In 2021, lawmakers in 36 states have filed over 75 bills that would ban transgender youths from school-sponsored sports consistent with their gender identities. In nine states, these bills have become law. This post explains what is at stake.

What’s the recent history?

Over the past 15 years, anti-LGBTQ+ advocacy groups and lawmakers targeted transgender people’s access to restrooms and identification documents that match their gender identities. In 2020, the conservative Christian group Alliance Defending Freedom added youth sports to its anti-LGBTQ+ political agenda when it filed a lawsuit arguing that two Black trans high school girls in Connecticut should not be eligible to compete with other girls.

Throughout 2020, 19 states proposed banning transgender girls and women from sports teams that match their gender identities. In March 2020, Idaho passed one of these bans, calling it the “Fairness in Women’s Sports Act.” After the ACLU contested the law, a U.S. District Court put a hold on its implementation.

This calendar year, state legislators proposed 170 bills targeting trans youths. Some would restrict gender-affirming health care. Over 75 focus on sports, many suggesting invasive medical examinations to enforce the exclusion of gender-nonconforming children from girls’ teams. Others suggest imposing criminal penalties if trans children participate in sports consistent with their gender identities. On Wednesday, a federal judge blocked the enactment of one bill in West Virginia that became law.

What’s at stake in this legislation?

These bills extend the decades-long political fight over transgender rights at school, at work and in public institutions. They reveal that racism is entangled with anti-trans politics, as they assume White, Western standards of femininity and how women should look. These bans increase suspicion of both transgender and cisgender girls and women, especially those of color — much as has happened in elite sports where female athletes with intersex variations (who are not transgender) are targeted by sex testing policies. The United Nations and Human Rights Watch argue that gender policing violates basic human rights.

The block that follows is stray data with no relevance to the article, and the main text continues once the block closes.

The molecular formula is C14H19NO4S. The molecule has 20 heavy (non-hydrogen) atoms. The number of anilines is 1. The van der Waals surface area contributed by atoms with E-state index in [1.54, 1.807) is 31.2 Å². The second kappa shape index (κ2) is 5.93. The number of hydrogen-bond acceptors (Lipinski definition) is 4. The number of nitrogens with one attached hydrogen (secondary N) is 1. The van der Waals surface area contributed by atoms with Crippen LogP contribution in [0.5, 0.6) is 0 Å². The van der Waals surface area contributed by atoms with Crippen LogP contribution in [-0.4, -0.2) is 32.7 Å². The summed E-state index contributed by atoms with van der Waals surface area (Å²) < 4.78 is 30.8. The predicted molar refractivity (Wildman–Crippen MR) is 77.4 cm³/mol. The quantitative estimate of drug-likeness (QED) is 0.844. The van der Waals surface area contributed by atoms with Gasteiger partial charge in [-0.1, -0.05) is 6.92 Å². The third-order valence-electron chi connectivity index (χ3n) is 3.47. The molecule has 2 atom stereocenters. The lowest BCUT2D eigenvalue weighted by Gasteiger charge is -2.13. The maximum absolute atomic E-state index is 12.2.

Proponents claim that women’s sports require “protection” from transgender athletes, even as they are unable to cite examples of trans athletes competing in their states. Research identifies many significant threats to women and girls in sport — including lack of funding and sponsorship, pay inequities, a decreasing proportion of female coaches and administrators, unequal access to participation, underrepresentation in the media, vulnerability to sexual harassment and abuse, hostile climates, and insufficient implementation of Title IX. Yet the Republican lawmakers now rallying to “save” women’s sports do not appear to be tackling these problems.

What do federal and state laws say?

Some state and federal laws ostensibly protect trans youths against discrimination, but specific protections vary state by state. Title IX of the Education Amendments of 1972 forbids sex discrimination in any educational program or activity that receives federal funding.

Courts confirm that trans students have the right to access restrooms and locker rooms that match their gender identities. In the 2020 decision in Bostock v. Clayton County, the U.S. Supreme Court held that discrimination based on gender identity is a form of sex discrimination outlawed under federal law. Federal policy issued by the Department of Education recently confirmed that the decision applies to educational programming, including athletics. In addition, 17 states protect trans students from gender identity discrimination at school, including on sports teams.

Where do women’s rights advocacy groups and athletes stand?